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George O'Brien (April 19, 1899 – September 4, 1985) was an American actor, popular during the silent film era and into the talkie era of the 1930s, best known today as the lead actor in F. W. Murnau's 1927 film Sunrise: A Song of Two Humans.
Born in San Francisco, California, George O'Brien was the oldest son of Daniel J. and Margaret L. (née Donahue) O'Brien; O'Brien's father later became the Chief of Police for the City of San Francisco. (Dan O'Brien ordered the arrest of Roscoe "Fatty" Arbuckle in September 1921 at the scandalous Labor Day party held by Arbuckle.) After his retirement from that office, Dan was the Director of Penology for the State of California.
In 1917 O'Brien enlisted in the United States Navy to fight in World War I, serving on a submarine chaser. He volunteered to act as a stretcher bearer for wounded Marines and was decorated for bravery. Right after the war O'Brien became Light Heavyweight boxing champion of the Pacific Fleet.
O'Brien came to Hollywood in his early twenties hoping to become a cameraman and worked as an assistant cameraman for a while, for both Tom Mix and Buck Jones. He began his acting career in bit parts and as a stuntman. One of his earliest roles was in the 1922 George Melford-directed drama Moran of the Lady Letty, most notable for starring Rudolph Valentino. In 1924 O'Brien received his first starring role in the drama The Man Who Came Back opposite the English actress Dorothy Mackaill. That same year he was chosen by the famed movie director John Ford to star in The Iron Horse opposite actress Madge Bellamy. The film was an immense success at the box-office and O'Brien made nine more films for Ford. In 1927 he starred in the F. W. Murnau-directed Sunrise: A Song of Two Humans opposite Janet Gaynor, which won three major Academy Awards and remains his most famous film, and also played the lead in the New York City epic East Side, West Side that same year.
O'Brien would spend the remainder of the 1920s as an extremely popular leading man in films, often starring in action and adventure roles alongside such popular actresses of the era as Alma Rubens, Anita Stewart, Dolores Costello, Madge Bellamy, Olive Borden (with whom he was linked romantically during the 1920s) and Janet Gaynor. With the advent of sound, George O'Brien became a popular star of Westerns and rarely took parts outside of the Western film genre. Throughout the 1930s, O'Brien was a consistent Top Ten box-office draw appearing in scores of Westerns, often atop his horse named Mike.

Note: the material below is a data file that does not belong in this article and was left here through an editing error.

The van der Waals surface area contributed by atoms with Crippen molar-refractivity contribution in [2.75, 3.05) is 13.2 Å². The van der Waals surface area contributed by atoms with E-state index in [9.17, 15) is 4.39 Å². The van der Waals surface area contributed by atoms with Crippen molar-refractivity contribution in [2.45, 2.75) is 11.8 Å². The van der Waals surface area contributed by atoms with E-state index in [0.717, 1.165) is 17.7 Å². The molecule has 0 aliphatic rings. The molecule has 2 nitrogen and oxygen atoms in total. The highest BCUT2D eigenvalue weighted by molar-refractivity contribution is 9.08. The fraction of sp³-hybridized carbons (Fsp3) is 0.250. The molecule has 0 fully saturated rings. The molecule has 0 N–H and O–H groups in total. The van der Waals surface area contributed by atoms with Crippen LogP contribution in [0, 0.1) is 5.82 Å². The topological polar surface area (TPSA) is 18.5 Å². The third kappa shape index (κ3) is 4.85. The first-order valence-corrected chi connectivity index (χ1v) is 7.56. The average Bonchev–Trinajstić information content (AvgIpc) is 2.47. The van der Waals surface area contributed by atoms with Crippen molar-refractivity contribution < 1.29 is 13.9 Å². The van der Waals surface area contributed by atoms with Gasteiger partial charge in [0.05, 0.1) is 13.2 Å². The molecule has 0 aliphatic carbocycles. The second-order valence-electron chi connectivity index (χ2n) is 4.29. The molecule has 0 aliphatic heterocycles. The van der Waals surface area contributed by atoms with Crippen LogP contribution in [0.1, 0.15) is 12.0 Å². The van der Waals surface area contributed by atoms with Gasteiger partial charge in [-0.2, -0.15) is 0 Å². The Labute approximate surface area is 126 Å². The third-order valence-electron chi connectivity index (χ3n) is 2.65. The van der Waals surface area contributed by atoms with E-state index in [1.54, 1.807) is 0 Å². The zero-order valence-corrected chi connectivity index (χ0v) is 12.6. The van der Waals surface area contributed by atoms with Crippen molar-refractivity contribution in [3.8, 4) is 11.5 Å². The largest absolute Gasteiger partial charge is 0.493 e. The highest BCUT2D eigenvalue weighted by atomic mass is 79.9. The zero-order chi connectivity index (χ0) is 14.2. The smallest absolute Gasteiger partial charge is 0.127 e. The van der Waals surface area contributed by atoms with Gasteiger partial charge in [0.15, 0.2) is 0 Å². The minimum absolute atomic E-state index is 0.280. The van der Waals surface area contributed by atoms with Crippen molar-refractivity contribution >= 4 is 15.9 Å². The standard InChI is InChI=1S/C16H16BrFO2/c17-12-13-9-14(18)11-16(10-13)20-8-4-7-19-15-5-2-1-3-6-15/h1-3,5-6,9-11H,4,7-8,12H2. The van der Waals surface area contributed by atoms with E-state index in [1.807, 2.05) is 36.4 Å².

During World War II, O'Brien re-enlisted in the United States Navy, where he served as a beachmaster in the Pacific and was decorated several times. He left service with the rank of commander. He later joined the United States Naval Reserve and retired with the rank of captain in 1962, having four times been recommended for the rank of admiral. Following his service in World War II, O'Brien would occasionally take featured parts in films directed by his old friend and mentor John Ford, including Fort Apache, She Wore a Yellow Ribbon, and Cheyenne Autumn. O'Brien's last leading role was in the 1951 movie Gold Raiders, with top-billed O'Brien handling the action and the Three Stooges (Shemp Howard, Larry Fine and Moe Howard) doing comedy routines in a feature film more or less evenly dividing screen time between O'Brien and the Stooges.
While serving in the Naval Reserve, O'Brien took on a project for the Department of Defense as part of President Eisenhower's "People to People" program. He was project officer for a series of orientation films on three Asian countries. One of these films, on Korea, was directed by his old friend, John Ford. The other two countries covered were Formosa (Taiwan) and the Philippines.
In the 1920s, O'Brien dated actress Olive Borden for many years and most thought they would marry. For some reason (some say his family did not approve of Olive) they ended their relationship and he eventually married actress Marguerite Churchill on July 15, 1933. Their first child, Brian, died 10 days after his birth. Daughter Orin O'Brien became a double bassist for the New York Philharmonic. Their youngest child Darcy O'Brien was a successful writer and college professor. George and Marguerite divorced in 1948.
O'Brien suffered a stroke in 1981 and was bedridden the last four years of his life. He died in 1985 in Broken Arrow, Oklahoma. For his contribution to the motion picture industry, George O'Brien was awarded a star on the Hollywood Walk of Fame at 6201 Hollywood Blvd., in Los Angeles, California.
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